At one point, Olbermann’s on-air personality was so dominant that many newer sportscasters had difficulty finding their own voices on the network. Journalist Steve Levy recalls:
When I first got to ESPN, I wasn’t being myself on the air. I was trying to be either Dan [Patrick] or Keith, and that was the trap that a lot of new anchors fell into. The height of SportsCenter was with those two; they were the signature figures. I don’t think that’ll be different seventy-five years from now.
Ultimately, Olbermann’s attitude and behavior toward his colleagues — a topic which hardly anyone shies away from in Those Guys Have All the Fun — meant that his contract could not be renewed in 1997. Here’s Herb Granath, now chairman emeritus of ESPN:
I was enraged by Olbermann. Guys like that just p*ss me off, you know, because there’s no loyalty. It’s just me, me, me, me. Of course you have to take care of yourself, but at the same time, there’s a way to do it and a way not to do it. . . . Eventually, the guy dug himself a deep hole. There was no choice but to get rid of him.
And Bob Ley wasn’t exactly in tears when Olbermann left, either:
I saw [John] Walsh in the hallway and I said, “Our long national nightmare is over, huh?” Apparently Dan [Patrick] said the same thing to him independently. We felt not so much relief when Keith left as unrestrained f–ing joy. People were thrilled. And it may not be fair to him, because I don’t know what his issues are. Whatever they are, they are. There was a fair amount of “Why did it take so long?” Some of what happened with him back then is romanticized, but there are still people there who remember how people were treated, spoken to, referred to, and no amount of subsequent gentle behavior is going to erase that. I honestly hope he’s happy. He wasn’t happy here.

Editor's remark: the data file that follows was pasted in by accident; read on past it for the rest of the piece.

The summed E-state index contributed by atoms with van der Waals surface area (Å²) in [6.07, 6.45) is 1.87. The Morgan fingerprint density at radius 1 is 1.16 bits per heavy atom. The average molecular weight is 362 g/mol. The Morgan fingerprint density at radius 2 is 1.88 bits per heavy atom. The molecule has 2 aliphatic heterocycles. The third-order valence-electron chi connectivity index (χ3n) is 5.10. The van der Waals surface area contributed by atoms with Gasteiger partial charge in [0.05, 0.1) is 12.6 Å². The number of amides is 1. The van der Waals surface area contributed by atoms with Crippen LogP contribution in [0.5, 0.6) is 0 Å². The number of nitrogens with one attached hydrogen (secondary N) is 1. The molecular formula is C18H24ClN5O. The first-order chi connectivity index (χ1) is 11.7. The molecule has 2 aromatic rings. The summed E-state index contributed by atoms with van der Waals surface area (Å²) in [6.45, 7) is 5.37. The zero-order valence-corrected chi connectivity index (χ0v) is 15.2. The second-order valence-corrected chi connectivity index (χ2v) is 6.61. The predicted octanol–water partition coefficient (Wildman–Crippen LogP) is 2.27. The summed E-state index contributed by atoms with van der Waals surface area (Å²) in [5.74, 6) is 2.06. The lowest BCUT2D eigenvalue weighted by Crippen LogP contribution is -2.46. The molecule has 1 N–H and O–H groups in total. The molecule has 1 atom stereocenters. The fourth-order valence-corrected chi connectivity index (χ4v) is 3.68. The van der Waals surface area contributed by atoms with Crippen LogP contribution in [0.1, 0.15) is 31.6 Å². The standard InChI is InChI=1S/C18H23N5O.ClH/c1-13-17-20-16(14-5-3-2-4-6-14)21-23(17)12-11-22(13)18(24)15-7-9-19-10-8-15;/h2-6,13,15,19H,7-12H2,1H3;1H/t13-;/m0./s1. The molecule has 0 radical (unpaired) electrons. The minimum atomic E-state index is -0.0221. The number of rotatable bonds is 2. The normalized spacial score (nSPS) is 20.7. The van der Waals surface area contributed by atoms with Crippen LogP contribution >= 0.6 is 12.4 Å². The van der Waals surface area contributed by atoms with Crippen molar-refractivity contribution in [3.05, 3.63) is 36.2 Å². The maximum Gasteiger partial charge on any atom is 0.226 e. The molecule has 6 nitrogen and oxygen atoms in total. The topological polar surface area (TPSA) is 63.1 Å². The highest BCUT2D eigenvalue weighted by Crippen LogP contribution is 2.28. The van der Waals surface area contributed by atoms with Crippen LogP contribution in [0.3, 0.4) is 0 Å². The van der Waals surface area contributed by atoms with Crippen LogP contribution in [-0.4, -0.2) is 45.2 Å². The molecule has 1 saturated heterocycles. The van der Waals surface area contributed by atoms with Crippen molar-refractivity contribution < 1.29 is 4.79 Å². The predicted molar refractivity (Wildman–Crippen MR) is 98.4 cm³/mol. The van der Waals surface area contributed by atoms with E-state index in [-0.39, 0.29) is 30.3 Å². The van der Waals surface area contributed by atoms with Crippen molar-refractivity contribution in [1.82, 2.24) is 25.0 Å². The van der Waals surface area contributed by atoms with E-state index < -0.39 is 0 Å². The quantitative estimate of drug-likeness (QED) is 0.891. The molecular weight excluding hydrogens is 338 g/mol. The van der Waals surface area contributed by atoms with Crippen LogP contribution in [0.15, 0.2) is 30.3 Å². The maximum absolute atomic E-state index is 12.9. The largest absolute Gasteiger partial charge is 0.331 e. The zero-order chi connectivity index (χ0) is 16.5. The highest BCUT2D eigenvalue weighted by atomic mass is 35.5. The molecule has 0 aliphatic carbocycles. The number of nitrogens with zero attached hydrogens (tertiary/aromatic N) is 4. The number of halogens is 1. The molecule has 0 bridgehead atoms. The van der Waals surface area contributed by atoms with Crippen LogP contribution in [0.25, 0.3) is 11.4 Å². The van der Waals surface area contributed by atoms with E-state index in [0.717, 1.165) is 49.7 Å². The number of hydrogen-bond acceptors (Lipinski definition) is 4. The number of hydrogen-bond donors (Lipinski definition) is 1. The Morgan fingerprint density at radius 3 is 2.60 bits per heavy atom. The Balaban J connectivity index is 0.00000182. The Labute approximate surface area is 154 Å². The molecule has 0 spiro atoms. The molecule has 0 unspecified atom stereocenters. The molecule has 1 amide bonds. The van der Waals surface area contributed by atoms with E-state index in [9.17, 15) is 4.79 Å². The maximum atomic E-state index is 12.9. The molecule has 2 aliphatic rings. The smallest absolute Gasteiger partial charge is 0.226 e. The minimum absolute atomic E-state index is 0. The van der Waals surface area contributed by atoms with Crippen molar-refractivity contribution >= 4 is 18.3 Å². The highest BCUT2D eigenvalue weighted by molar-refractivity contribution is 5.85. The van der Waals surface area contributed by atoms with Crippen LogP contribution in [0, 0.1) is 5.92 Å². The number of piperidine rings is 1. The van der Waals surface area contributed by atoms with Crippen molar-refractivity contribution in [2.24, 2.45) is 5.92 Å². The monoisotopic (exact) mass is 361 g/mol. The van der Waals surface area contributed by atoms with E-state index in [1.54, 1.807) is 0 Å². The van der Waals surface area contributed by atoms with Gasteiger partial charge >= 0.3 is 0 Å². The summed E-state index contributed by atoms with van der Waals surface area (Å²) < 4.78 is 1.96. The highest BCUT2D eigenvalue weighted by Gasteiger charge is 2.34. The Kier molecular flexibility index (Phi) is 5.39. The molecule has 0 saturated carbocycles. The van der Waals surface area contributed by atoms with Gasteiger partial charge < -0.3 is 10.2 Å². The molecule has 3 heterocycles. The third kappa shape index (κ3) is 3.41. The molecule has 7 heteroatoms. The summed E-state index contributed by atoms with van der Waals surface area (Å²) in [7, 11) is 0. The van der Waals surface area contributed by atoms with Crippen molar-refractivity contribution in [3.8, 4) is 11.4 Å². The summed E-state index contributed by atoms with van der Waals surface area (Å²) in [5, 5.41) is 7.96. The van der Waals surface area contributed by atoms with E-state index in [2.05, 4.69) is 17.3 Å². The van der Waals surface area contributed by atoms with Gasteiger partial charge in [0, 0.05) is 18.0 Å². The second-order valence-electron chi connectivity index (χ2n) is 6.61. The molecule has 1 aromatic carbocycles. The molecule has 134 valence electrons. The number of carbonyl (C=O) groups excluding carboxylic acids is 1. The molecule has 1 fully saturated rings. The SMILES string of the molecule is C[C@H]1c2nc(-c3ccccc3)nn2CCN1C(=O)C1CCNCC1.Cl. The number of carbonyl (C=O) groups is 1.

ESPN Radio host Colin Cowherd was always perplexed at how, for someone so quick to criticize others, Olbermann had remarkably little tolerance for criticism directed his way:
Keith Olbermann’s brilliant but he’s so thin-skinned, and yet he criticized for a living, sharply and often with daggers. You can’t do that for a living and then not take a punch. I’m always shocked at the talented people who criticize and then are seemingly outraged at any salvo directed at them.
Olbermann himself even assesses his combative personality and how deeply ingrained it is:
My mother had gotten used to this attention-garnering thing of mine fairly early on. I was never in a group. I’ve never been a wallflower. And so there was a lot of this for her beginning in the third grade. . . . The teachers would call come over to her and go, “Sooo, you’re Keith’s mother,” with a combination of awe and pity.
This is not to say that Olbermann was without a heart. Kenny Mayne, a sports journalist for ESPN, remembered how kind Olbermann once was to him when Mayne was going through a terrible time:
I think Keith has a warm side; it’s sometimes hidden under a vest. You just can’t see it. Keith is something of a tortured genius. He was rough on the help at ESPN, but he was always good to me. We lost twin sons — Crayton and Conor — back in 1996. . . . [I]n their memory, Keith made a real nice donation to the Ronald McDonald House up there. He also worked for me both Christmas and New Year’s that year while it was all going on. My wife and I will never forget those things.
Ultimately, most at ESPN were able to differentiate the man from his work, and Olbermann is still widely respected as having been one of the best SportsCenter anchors of all time. His colleague Karl Ravech sums up the feeling of many when he says, “I’ve never seen anybody do SportsCenter as well as Olbermann. Nobody. It hasn’t even been close.”
— Nat Brown is a comments editor at National Review Online.